Distillery Focus Issue Six Peggy Noe Stevens

The 800-Pound Whiskey Gorilla

Meet a small but mighty group of women making whiskey from the heart and soul

The energy of a woman can sometimes be revealed by the way she says her name when meeting you for the first time. When you meet Christine Riggleman and ask what she does for a living?  You will receive everything from hooch-mama, artist, box truck driver, brand creator, business owner, master distiller and mother, to name a few.  The first time I met Christine I was conducting a food pairing class during the NOLA Bourbon Festival and she and her daughter Lauren raced up after the seminar with boundless zeal presenting me with a bottle of their Silverback product.

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This wasn’t the first bottle a distillery has ever presented to me, but it was a completely different feel. “I am Christine Riggleman, master distiller of Silverback Distillery”.  My first take was “who” and “why” the gorilla on the bottle?  It was in those first few minutes that I knew what Christine Riggleman was made of.  It wasn’t a sales pitch; it was a woman crafting a spirit from her heart and soul and the family was on the journey right beside her.  Proud as if she were presenting her first baby; a serious businesswoman with grit and distinction of who she was.  I was a captured audience. The old adage, know where an 800-pound gorilla sits? Anywhere they like; and this speaks to the iconic gorilla on Silverback’s label and the woman behind the brand.


Most family vacations end up in a scrap book, or photo. After the Riggleman family took a trip to Scotland, they returned and opened a distillery 14 months later.  No preconceived plans or mapped out dream of distilling, as most craft distiller’s do for years.  A visit to just one distillery, Ben Nevis Distillery in Fort William, ignited
her entrepreneurial spirit and desire to craft what is now the legacy to their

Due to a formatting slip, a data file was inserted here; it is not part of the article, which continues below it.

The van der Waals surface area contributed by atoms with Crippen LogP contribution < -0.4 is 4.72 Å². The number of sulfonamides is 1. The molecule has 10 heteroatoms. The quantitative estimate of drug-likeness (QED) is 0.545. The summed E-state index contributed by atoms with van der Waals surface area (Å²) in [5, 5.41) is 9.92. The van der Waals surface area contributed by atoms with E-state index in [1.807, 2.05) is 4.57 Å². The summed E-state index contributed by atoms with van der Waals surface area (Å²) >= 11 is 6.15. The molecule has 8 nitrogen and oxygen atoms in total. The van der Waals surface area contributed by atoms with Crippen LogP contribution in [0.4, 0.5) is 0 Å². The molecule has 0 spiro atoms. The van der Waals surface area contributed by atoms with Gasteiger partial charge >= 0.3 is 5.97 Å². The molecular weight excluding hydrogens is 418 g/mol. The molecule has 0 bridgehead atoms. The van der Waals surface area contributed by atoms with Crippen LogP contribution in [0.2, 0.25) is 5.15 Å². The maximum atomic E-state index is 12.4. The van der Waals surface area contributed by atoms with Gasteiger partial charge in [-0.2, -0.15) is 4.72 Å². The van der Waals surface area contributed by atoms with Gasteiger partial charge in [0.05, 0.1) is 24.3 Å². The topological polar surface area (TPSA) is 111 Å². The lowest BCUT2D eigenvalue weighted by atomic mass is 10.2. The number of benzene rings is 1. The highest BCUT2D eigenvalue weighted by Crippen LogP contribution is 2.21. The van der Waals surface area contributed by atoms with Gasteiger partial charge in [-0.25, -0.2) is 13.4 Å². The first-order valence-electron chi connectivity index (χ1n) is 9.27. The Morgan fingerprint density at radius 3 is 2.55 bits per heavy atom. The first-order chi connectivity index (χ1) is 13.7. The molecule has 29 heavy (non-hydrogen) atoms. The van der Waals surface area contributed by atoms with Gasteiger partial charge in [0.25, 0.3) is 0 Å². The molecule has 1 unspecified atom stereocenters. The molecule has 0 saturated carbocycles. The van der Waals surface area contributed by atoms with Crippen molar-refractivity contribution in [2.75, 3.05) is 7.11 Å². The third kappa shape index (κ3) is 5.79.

three daughters.  


Christine spent years supporting her husband, Denver, and even left college, to help him finish school while she raised their daughters. Moving constantly with her husband in the Air Force, she knew after this game changing vacation that now was her turn. On return, she sought a distillery out west who would take her on as an apprentice.  Hooking hoses, pumps, working bottling lines; what I like to call the ‘crusty’ work of distillery life, Christine was entrenched and ready for her own journey.

Christine put another facet of her background in motion; culinary.  As an avid cook and artist, she was fascinated with food flavors and how they intersect with whiskey flavors. That application enhanced her knowledge when at the helm of the still.  


Her daughter Lauren Riggleman, who is the assistant distillery and general manager, received her training and master’s degree in fermentation sciences; brewing and distilling from Heriot-Watt University in Edinburgh, Scotland. Lauren became a member of the Institute of Brewing & Distilling and spent time researching the similarities and differences between Scottish and American distilling and brewing practices. Christine likes to tout that she is the craft and Lauren is the science behind the brand.

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Every craft distillery must begin somewhere and most choose clear spirits to bottle for ease because of the unavoidable fact that patience and time is needed for Bourbon.  Ironically, Christine began with a product that was literally the last product she personally would drink – gin… until she produced her own, Strange Monkey Gin. Her culinary prowess, led with achieving the nuances of each botanical flavor, coupled with distilling methods learned out west, married into winning double gold at the San Francisco International Spirits Competition-Silverback’s first product to market.